Lucy Dacus

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Lucy Dacus's 'No Burden' is full of surprises -- sharp lyrical observations, playful turns of musical phrase, hooks that'll embed themselves in your frontal lobe for days. But the most surprising thing about this album might be the fact that it's a debut; it has a keen sense of self about it, and it nearly glows from the self-possession held by the woman at its core.

The 21-year-old Dacus grew up in Richmond; she was adopted at a young age, an experience that informed her curious, openhearted songwriting. "When my parents were explaining what adoption was -- which was very early on in my childhood -- they always said that my birthmother thought I was worthwhile even though she couldn't be my mom," she says. "And so from essentially infancy, I was taught that life was innately worthwhile because a bunch of people had worked together to set me up with one.

"Every other philosophy of mine has been built on that foundation," she continues. "Humans want this experience for each other; there has to be some reason why. I seem to always end up trying to write and understand how we can live the most worthwhile life, and therefore how we hold each other up from getting there."

Dacus started playing around Richmond while in college, opening for local acts and eventually meeting Jacob Blizard, a guitarist who invited her to make a record for a college project of his. 'No Burden,' which originally came out in February on the Richmond label EggHunt Records, opens with the forthright, almost brutally honest "I Don't Wanna Be Funny Anymore," the last song Dacus wrote before the album's day-long recording session at Starstruck Studios in Nashville. Dacus delivers scalpel-sharp observations about resisting pigeonholing over chunky guitars, ticking off ideals of femininity and youth until the track's not-quite-resolution.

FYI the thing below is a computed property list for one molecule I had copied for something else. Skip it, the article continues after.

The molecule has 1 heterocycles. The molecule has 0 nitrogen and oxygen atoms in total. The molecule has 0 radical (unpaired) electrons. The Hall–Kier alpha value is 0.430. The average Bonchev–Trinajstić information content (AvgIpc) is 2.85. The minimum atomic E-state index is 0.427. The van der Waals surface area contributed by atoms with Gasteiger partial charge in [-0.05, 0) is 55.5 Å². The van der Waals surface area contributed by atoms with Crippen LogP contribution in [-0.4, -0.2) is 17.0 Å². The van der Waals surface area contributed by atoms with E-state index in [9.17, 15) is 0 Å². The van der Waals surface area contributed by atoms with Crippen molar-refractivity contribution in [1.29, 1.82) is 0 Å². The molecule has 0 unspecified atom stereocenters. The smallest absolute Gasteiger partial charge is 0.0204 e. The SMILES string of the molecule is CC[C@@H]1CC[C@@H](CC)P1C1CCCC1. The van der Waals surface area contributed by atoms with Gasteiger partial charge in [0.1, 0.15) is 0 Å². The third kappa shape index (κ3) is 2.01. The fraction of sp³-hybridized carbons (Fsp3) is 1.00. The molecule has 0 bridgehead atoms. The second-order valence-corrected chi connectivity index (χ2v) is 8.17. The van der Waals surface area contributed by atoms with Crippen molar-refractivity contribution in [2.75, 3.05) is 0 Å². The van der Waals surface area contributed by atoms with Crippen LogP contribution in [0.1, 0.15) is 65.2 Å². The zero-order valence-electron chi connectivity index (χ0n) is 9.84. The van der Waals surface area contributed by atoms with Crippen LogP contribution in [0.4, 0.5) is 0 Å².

These themes extend to the lyrics of songs like "Strange Torpedo," a whirling portrait of a friend whose "bunch of bad habits" who, Dacus sings, has "been falling for so long... [and hasn't] hit anything solid yet." "I've been that friend watching a loved one do what they know is bad for them and not understanding why," says Dacus. The song offers a simple message: "'I love you, why don't you love you? You're the one in your body so you get to choose what to do with it, but if I were you I'd treat me differently.'"

The rest of 'No Burden,' which was produced by Collin Pastore, puts Dacus's voice center stage, allowing the glinting poetry of her lyrics to shine even more brightly. "Trust," which Dacus wrote in late 2013, showcases her alone with her guitar, her faint vibrato floating over strummed chords as she sings of self-redemption. And the diptych "Dream State..." and ."..Familiar Place," which revolve around Dacus repeating "Without you, I am surely the last of our kind/ Without you, I am surely the last of my kind," capture disappointment and loss in a jaw-dropping way; the music trembles around her while her voice stays steady, anticipating whatever might come next.

'No Burden' is a forthright, disarmingly catchy statement. And while it's a sterling debut, it only hints at the potential possessed by this passionate, thoughtful young woman. - Maura Johnston